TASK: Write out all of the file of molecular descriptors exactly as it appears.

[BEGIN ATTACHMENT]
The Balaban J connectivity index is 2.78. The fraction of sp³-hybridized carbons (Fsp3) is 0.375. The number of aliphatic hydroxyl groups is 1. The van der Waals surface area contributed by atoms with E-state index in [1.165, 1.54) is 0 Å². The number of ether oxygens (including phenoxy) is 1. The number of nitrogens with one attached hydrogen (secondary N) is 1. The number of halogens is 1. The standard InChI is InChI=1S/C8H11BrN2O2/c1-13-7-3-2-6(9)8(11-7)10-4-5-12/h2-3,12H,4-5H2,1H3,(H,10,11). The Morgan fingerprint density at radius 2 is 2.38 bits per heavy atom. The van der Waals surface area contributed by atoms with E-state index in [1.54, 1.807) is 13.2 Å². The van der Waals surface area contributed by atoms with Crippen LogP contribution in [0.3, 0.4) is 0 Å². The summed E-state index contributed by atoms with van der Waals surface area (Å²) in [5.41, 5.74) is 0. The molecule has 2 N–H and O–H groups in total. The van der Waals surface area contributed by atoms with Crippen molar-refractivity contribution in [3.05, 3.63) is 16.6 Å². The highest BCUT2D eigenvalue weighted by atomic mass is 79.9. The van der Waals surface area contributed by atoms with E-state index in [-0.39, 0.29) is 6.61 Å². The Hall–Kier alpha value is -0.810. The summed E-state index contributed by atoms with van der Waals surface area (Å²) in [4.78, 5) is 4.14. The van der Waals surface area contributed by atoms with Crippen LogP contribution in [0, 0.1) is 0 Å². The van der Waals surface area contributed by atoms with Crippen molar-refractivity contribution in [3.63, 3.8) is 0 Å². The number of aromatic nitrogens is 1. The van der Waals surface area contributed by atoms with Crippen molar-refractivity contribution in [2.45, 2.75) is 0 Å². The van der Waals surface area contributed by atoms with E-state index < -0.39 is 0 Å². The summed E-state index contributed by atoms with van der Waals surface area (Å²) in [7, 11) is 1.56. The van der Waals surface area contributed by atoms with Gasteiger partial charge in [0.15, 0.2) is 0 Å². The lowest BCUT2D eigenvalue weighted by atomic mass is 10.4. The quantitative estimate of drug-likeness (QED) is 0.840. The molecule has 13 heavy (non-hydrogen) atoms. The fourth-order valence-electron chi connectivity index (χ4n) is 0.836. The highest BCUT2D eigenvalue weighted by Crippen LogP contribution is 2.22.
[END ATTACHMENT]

The Balaban J connectivity index is 2.78. The fraction of sp³-hybridized carbons (Fsp3) is 0.375. The number of aliphatic hydroxyl groups is 1. The van der Waals surface area contributed by atoms with E-state index in [1.165, 1.54) is 0 Å². The number of ether oxygens (including phenoxy) is 1. The number of nitrogens with one attached hydrogen (secondary N) is 1. The number of halogens is 1. The standard InChI is InChI=1S/C8H11BrN2O2/c1-13-7-3-2-6(9)8(11-7)10-4-5-12/h2-3,12H,4-5H2,1H3,(H,10,11). The Morgan fingerprint density at radius 2 is 2.38 bits per heavy atom. The van der Waals surface area contributed by atoms with E-state index in [1.54, 1.807) is 13.2 Å². The van der Waals surface area contributed by atoms with Crippen LogP contribution in [0.3, 0.4) is 0 Å². The summed E-state index contributed by atoms with van der Waals surface area (Å²) in [5.41, 5.74) is 0. The molecule has 2 N–H and O–H groups in total. The van der Waals surface area contributed by atoms with Crippen molar-refractivity contribution in [3.05, 3.63) is 16.6 Å². The highest BCUT2D eigenvalue weighted by atomic mass is 79.9. The van der Waals surface area contributed by atoms with E-state index in [-0.39, 0.29) is 6.61 Å². The Hall–Kier alpha value is -0.810. The summed E-state index contributed by atoms with van der Waals surface area (Å²) in [4.78, 5) is 4.14. The van der Waals surface area contributed by atoms with Crippen LogP contribution in [0, 0.1) is 0 Å². The van der Waals surface area contributed by atoms with Crippen molar-refractivity contribution in [3.63, 3.8) is 0 Å². The number of aromatic nitrogens is 1. The van der Waals surface area contributed by atoms with Crippen molar-refractivity contribution in [2.45, 2.75) is 0 Å². The van der Waals surface area contributed by atoms with E-state index < -0.39 is 0 Å². The summed E-state index contributed by atoms with van der Waals surface area (Å²) in [7, 11) is 1.56. The van der Waals surface area contributed by atoms with Gasteiger partial charge in [0.15, 0.2) is 0 Å². The lowest BCUT2D eigenvalue weighted by atomic mass is 10.4. The quantitative estimate of drug-likeness (QED) is 0.840. The molecule has 13 heavy (non-hydrogen) atoms. The fourth-order valence-electron chi connectivity index (χ4n) is 0.836. The highest BCUT2D eigenvalue weighted by Crippen LogP contribution is 2.22.